The Girl on the Train
Rachel Watson is a character who will make you cringe--over and over again. We meet her as she sits on a train, watching out the window, waiting for one particular house. You can tell almost immediately that Rachel is not quite...right. I’m not giving anything away here because it’s obvious. In the first pages she tells us that she waits for the short stop of her commuter train behind a row of houses because she likes to watch “Jess and Jason.” Strangers. She’s given them names. And lives. And conversations.
On her ride back, she talks about being able to drink comfortably because it’s a Friday, and it’s more acceptable. This is our first sign that Rachel is not always at her best and brightest. Those suspicions are quickly confirmed as we learn that Rachel is an alcoholic and everything she says may not be completely true.
Rachel also continues to make one bad decision after another--always while she is drinking, but sometimes when she is sober as well. Rarely do her decisions just jump out at us and surprise us. Instead there is a lead up where, as readers, you’re willing her to make another choice, fingers crossed that she’ll stop herself.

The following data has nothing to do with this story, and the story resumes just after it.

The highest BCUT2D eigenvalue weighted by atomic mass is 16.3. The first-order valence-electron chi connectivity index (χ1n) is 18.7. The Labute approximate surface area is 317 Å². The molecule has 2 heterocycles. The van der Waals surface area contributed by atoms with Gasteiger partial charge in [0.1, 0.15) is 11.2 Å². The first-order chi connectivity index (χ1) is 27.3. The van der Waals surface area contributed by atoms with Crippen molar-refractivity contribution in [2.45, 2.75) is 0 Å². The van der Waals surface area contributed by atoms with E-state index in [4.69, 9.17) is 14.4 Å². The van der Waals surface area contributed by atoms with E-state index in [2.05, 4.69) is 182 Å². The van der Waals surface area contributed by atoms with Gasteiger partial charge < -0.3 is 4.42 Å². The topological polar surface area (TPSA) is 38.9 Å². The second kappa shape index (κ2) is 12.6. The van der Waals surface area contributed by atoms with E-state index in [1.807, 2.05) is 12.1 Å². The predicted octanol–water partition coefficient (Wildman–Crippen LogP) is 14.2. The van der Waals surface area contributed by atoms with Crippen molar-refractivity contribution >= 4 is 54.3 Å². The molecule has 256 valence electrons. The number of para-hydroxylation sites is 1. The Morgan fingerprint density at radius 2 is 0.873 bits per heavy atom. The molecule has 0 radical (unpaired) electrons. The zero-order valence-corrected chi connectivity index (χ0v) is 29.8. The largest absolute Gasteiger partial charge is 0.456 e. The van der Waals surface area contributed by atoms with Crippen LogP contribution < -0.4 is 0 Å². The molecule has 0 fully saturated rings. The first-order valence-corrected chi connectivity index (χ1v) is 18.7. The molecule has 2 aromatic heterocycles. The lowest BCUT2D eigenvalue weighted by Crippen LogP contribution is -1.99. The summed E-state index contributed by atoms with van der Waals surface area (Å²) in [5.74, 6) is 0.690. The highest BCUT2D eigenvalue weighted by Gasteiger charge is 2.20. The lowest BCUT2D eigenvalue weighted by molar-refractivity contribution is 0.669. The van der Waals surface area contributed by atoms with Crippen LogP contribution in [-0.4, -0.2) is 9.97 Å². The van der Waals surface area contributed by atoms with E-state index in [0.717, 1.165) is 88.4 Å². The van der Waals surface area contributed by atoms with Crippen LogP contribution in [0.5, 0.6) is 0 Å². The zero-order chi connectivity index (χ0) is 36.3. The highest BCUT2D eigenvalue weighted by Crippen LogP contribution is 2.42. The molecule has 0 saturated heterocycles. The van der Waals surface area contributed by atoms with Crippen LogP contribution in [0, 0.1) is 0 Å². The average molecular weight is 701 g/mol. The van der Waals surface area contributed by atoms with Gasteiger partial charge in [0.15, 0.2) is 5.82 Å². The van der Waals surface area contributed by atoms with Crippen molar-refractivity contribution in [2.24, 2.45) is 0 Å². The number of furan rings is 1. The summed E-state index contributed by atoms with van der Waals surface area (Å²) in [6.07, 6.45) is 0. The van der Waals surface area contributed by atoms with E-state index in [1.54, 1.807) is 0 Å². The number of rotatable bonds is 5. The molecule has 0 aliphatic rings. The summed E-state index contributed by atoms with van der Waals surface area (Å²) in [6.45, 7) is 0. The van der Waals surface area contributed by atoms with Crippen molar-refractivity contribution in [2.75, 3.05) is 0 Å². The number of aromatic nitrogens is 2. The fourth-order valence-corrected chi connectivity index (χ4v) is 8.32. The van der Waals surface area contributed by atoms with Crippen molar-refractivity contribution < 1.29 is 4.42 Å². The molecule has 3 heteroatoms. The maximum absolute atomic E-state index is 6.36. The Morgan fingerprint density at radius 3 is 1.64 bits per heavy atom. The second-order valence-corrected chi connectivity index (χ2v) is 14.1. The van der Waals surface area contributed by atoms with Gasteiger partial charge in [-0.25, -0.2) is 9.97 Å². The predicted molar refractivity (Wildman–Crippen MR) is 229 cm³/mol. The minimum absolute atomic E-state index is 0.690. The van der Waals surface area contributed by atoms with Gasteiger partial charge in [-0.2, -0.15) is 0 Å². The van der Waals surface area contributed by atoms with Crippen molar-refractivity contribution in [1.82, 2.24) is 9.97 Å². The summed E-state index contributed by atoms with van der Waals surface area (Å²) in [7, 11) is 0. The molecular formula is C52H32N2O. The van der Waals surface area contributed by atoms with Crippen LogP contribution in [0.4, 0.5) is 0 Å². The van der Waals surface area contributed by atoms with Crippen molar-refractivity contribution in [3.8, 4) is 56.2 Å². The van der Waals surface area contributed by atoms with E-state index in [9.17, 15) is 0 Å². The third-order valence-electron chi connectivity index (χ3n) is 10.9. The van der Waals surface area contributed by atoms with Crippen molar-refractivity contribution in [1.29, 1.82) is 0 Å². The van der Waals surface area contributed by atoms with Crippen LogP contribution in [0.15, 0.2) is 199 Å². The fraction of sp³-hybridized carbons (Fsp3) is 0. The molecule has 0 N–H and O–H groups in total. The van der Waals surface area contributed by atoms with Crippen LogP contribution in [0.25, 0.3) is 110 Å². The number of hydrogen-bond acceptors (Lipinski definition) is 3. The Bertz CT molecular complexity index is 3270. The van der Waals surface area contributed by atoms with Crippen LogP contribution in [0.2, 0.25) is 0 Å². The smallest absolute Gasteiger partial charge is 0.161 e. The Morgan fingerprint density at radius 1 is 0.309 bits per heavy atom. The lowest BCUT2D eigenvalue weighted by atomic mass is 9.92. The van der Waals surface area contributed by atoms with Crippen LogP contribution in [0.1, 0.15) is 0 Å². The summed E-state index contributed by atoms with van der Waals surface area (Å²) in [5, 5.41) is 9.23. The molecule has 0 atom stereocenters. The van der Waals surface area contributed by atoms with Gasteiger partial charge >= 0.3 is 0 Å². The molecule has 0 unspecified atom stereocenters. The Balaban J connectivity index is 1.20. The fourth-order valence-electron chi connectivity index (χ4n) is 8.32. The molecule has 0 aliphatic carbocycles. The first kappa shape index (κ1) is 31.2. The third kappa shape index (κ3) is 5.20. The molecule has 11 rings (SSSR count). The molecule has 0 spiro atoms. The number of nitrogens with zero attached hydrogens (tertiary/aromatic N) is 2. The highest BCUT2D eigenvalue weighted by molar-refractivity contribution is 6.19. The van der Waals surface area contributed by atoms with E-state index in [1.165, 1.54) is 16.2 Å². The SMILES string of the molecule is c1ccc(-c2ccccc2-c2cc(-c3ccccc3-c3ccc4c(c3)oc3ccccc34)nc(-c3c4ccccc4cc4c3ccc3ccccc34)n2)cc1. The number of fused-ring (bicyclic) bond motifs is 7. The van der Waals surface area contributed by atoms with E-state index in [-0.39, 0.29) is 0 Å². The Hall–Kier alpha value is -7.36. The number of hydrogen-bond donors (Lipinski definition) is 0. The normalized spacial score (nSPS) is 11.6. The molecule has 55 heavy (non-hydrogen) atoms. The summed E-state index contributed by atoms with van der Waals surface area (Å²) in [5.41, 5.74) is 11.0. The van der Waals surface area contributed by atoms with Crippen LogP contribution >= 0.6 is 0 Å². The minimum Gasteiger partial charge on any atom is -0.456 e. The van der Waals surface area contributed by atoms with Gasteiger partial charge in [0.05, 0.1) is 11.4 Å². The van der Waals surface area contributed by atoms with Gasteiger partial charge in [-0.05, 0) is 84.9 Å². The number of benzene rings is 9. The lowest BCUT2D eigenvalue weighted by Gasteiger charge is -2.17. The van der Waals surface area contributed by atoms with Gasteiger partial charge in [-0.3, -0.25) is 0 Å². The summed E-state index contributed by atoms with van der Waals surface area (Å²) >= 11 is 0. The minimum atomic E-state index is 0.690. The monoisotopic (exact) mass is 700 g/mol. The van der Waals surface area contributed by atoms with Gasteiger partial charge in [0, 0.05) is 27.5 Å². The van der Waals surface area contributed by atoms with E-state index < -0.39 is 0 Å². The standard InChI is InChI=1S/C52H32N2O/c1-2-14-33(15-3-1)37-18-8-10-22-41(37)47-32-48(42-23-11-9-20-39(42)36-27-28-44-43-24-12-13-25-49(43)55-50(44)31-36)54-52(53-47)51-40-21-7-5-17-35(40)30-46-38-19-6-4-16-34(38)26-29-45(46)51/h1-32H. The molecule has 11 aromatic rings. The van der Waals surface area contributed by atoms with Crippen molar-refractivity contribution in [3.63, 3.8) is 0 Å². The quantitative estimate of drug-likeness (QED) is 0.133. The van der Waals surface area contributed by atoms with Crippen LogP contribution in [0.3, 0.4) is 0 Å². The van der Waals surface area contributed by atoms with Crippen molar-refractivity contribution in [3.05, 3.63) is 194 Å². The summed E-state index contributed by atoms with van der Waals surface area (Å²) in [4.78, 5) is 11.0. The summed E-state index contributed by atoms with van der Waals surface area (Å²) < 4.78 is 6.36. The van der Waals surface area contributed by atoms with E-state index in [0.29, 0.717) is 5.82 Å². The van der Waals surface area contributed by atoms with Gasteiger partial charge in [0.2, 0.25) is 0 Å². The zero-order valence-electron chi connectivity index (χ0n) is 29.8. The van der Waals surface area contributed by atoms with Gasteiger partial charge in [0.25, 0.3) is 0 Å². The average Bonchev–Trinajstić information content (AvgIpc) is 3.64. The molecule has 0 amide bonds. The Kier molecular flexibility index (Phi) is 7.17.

Rachel Watson is not someone you want in your life. She’s not someone you necessarily like, but you do want to know if she’ll ever get herself together. You do want to know if she can keep away from alcohol, find help, tell the truth, and make better decisions--all why she tries to solve mystery that she has inserted herself into.
Want more of Rachel Watson? Check out the review of The Girl on The Train.